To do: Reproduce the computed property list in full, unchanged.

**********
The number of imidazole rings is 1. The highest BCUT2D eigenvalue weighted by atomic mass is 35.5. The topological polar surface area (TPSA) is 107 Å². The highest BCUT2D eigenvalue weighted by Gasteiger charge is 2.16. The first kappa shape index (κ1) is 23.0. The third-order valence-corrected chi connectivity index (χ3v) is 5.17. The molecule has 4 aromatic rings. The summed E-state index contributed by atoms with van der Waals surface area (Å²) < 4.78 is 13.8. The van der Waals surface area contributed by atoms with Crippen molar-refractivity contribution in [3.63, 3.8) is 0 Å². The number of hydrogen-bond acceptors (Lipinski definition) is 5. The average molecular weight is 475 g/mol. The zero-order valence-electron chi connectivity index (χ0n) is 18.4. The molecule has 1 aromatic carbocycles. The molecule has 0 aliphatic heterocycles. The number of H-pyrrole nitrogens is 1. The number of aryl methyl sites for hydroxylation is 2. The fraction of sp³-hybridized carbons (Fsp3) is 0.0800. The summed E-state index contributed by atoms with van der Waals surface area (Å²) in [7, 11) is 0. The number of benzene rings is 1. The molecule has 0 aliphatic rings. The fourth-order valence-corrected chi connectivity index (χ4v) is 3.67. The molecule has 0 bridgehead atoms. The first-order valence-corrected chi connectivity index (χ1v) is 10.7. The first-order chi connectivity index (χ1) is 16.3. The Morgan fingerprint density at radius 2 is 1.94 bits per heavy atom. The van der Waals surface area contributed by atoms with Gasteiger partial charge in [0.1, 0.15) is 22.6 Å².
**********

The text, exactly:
The number of imidazole rings is 1. The highest BCUT2D eigenvalue weighted by atomic mass is 35.5. The topological polar surface area (TPSA) is 107 Å². The highest BCUT2D eigenvalue weighted by Gasteiger charge is 2.16. The first kappa shape index (κ1) is 23.0. The third-order valence-corrected chi connectivity index (χ3v) is 5.17. The molecule has 4 aromatic rings. The summed E-state index contributed by atoms with van der Waals surface area (Å²) < 4.78 is 13.8. The van der Waals surface area contributed by atoms with Crippen molar-refractivity contribution in [3.63, 3.8) is 0 Å². The number of hydrogen-bond acceptors (Lipinski definition) is 5. The average molecular weight is 475 g/mol. The zero-order valence-electron chi connectivity index (χ0n) is 18.4. The molecule has 1 aromatic carbocycles. The molecule has 0 aliphatic heterocycles. The number of H-pyrrole nitrogens is 1. The number of aryl methyl sites for hydroxylation is 2. The fraction of sp³-hybridized carbons (Fsp3) is 0.0800. The summed E-state index contributed by atoms with van der Waals surface area (Å²) in [7, 11) is 0. The number of benzene rings is 1. The molecule has 0 aliphatic rings. The fourth-order valence-corrected chi connectivity index (χ4v) is 3.67. The molecule has 0 bridgehead atoms. The first-order valence-corrected chi connectivity index (χ1v) is 10.7. The first-order chi connectivity index (χ1) is 16.3. The Morgan fingerprint density at radius 2 is 1.94 bits per heavy atom. The van der Waals surface area contributed by atoms with Gasteiger partial charge in [0.1, 0.15) is 22.6 Å².